The exterior of the Internal Revenue Service building in Washington. (Susan Walsh/AP)

The most striking aspect of President Trump’s tax bill unveiled today that it is not a bill at all. It’s another outline, a scheme, a failure of the most basic function of policy development.

Sure, there are more details than his one-page of bullet points released in April. The Post reports:

The White House and Republican leaders will propose slashing the corporate tax rate from 35 percent to 20 percent and call for lowering the rate many high-income businesses pay through the individual income tax code to 25 percent. … In addition, they will call for lowering the top tax bracket for individuals and families from the current 39.6 percent to 35 percent, but they will also ask lawmakers to consider imposing a new, higher rate to ensure that the wealthy don’t end up receiving a disproportionate tax cut compared to the middle class and low-income families. …

[T]he GOP plan would collapse those [existing tax brackets] into three tax brackets; one at 12 percent of income, one at 25 percent of income, and one at 35 percent of income.

But what we don’t have — and the administration cannot decide upon — are all the hard parts:

  • What is the income level for each bracket?
  • What deductions go away or are limited?
  • How much debt will it create, and what assumptions will the GOP use?
  • The corporate tax rate is supposed to go from 35 percent to 20 percent, but how is that paid for? (Is it paid for?)
  • Does the tax burden shift from corporations to individuals? From richer to poorer Americans?
  • Is Trump breaking his word that the rich wouldn’t get anything from the bill?

This is almost as bad as saying you have a plan to buy a luxury home — just not any idea how to pay for it, who will live there, which neighborhood it is located in or the size. In a word, this latest is a stall, yet another failure of governance and leadership on the president’s part designed to shift blame to the Congress when it collapses or proves unpopular.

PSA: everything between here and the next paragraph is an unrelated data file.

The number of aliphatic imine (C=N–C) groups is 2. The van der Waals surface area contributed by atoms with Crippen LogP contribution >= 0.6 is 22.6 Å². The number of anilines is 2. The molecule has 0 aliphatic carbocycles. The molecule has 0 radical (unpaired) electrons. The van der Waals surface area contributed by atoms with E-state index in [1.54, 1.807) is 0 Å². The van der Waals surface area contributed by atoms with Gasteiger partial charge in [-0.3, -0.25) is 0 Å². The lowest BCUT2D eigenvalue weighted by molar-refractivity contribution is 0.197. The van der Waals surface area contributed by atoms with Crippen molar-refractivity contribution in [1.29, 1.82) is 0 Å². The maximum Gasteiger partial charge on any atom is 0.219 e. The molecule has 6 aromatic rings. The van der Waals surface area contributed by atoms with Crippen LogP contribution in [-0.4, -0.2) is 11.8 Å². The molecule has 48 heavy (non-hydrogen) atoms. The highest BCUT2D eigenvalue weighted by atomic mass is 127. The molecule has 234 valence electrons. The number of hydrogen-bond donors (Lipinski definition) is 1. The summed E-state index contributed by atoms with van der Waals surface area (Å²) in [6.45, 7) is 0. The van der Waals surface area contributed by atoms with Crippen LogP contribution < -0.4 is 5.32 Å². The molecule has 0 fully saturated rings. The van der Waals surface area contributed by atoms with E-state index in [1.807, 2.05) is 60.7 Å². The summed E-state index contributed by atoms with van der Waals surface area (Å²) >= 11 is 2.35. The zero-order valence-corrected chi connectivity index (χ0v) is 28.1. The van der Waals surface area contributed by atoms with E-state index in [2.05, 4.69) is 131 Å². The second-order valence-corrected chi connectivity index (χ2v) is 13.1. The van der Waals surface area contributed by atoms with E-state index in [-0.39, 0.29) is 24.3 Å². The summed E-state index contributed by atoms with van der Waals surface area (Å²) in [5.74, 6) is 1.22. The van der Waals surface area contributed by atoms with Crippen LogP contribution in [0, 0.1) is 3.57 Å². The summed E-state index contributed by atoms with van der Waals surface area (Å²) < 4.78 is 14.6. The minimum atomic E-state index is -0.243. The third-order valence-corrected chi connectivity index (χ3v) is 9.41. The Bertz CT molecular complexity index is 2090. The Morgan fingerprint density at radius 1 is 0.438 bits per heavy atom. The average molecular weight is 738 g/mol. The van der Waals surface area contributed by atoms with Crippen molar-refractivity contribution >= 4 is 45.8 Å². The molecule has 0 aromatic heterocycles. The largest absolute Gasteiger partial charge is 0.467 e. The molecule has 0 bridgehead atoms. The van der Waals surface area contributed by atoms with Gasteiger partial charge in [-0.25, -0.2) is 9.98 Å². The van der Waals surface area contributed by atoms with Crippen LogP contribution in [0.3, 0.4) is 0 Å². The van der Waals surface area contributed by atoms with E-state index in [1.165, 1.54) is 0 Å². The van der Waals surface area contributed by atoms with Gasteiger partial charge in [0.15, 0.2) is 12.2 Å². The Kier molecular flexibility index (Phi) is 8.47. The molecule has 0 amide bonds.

It’s not clear why Trump bothered to do this at all, other than to distract from a string of political and policy failures — as well as prevent a full-fledged revolt by donors and activists.

This non-leadership and refusal to make mature choices hardly comes as a surprise. Trump, the slick con man, always tells us that what he has is fabulous; he just never tells us what it is so we can assess whether it is remotely fabulous. Whether it is indecision (which appears to plague this president), cowardice, disdain for details, inability to focus or all of the above, the president acts to engender praise, not to solve problems with concrete solutions or to move legislation through the system.

Perhaps this will work out better than a Trump-devised bill. For starters, Sen. John McCain (R-Ariz.), who refuses to proceed on a strictly partisan basis, and other Republicans should go find some Democrats supportive of corporate reform (not a cut), expansion of the child tax credit and the earned income tax credit, and a cut for middle-income tax payers (which might tax the shape of a payroll tax cut).

Opponents of a debt-enlarging and inequality-creating plan of unknown dimensions will need to fight Trump’s blob with a specific, popular plan of their own that does not bust the budget nor help the rich get richer. If they merely flail at Trump’s non-plan, Trump opponents will run out of steam and support. Instead, the goal here should be to do what Trump won’t — show bipartisan leadership in support of a plan aimed at helping those who have done worse in recent years. With a coalition of Democrats and moderate Republicans, they can not only stop Trump, but also show him up.